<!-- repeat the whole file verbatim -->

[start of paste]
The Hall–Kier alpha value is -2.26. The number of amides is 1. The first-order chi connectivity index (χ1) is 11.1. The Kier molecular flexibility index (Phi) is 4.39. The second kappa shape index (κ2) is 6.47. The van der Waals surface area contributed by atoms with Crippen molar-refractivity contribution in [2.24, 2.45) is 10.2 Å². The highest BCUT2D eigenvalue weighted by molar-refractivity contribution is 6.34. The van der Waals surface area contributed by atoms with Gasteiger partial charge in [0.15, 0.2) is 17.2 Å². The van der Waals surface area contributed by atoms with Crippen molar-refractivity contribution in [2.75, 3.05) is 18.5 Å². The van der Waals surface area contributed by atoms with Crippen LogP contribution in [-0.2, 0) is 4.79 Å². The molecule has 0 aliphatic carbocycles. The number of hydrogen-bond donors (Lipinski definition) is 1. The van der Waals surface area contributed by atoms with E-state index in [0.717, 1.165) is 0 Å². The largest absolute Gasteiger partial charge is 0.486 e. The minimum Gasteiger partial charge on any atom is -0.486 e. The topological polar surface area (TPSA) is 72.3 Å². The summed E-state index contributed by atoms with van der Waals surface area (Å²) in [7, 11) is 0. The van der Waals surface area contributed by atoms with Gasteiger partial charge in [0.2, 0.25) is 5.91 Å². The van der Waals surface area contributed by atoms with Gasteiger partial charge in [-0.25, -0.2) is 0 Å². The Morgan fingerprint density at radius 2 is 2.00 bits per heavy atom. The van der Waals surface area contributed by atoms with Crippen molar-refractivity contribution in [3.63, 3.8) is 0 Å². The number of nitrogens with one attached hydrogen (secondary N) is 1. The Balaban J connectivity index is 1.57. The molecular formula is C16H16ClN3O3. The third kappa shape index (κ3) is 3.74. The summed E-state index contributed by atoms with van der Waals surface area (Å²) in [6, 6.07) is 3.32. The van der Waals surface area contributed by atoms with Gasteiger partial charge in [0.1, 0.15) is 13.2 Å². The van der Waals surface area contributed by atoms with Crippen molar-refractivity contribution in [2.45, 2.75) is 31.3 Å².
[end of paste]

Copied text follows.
The Hall–Kier alpha value is -2.26. The number of amides is 1. The first-order chi connectivity index (χ1) is 11.1. The Kier molecular flexibility index (Phi) is 4.39. The second kappa shape index (κ2) is 6.47. The van der Waals surface area contributed by atoms with Crippen molar-refractivity contribution in [2.24, 2.45) is 10.2 Å². The highest BCUT2D eigenvalue weighted by molar-refractivity contribution is 6.34. The van der Waals surface area contributed by atoms with Gasteiger partial charge in [0.15, 0.2) is 17.2 Å². The van der Waals surface area contributed by atoms with Crippen molar-refractivity contribution in [2.75, 3.05) is 18.5 Å². The van der Waals surface area contributed by atoms with Crippen LogP contribution in [-0.2, 0) is 4.79 Å². The molecule has 0 aliphatic carbocycles. The number of hydrogen-bond donors (Lipinski definition) is 1. The van der Waals surface area contributed by atoms with E-state index in [0.717, 1.165) is 0 Å². The largest absolute Gasteiger partial charge is 0.486 e. The minimum Gasteiger partial charge on any atom is -0.486 e. The topological polar surface area (TPSA) is 72.3 Å². The summed E-state index contributed by atoms with van der Waals surface area (Å²) in [7, 11) is 0. The van der Waals surface area contributed by atoms with Gasteiger partial charge in [0.2, 0.25) is 5.91 Å². The van der Waals surface area contributed by atoms with Gasteiger partial charge in [-0.25, -0.2) is 0 Å². The Morgan fingerprint density at radius 2 is 2.00 bits per heavy atom. The van der Waals surface area contributed by atoms with Crippen molar-refractivity contribution in [3.63, 3.8) is 0 Å². The number of nitrogens with one attached hydrogen (secondary N) is 1. The Balaban J connectivity index is 1.57. The molecular formula is C16H16ClN3O3. The third kappa shape index (κ3) is 3.74. The summed E-state index contributed by atoms with van der Waals surface area (Å²) in [6, 6.07) is 3.32. The van der Waals surface area contributed by atoms with Gasteiger partial charge in [0.1, 0.15) is 13.2 Å². The van der Waals surface area contributed by atoms with Crippen molar-refractivity contribution in [2.45, 2.75) is 31.3 Å².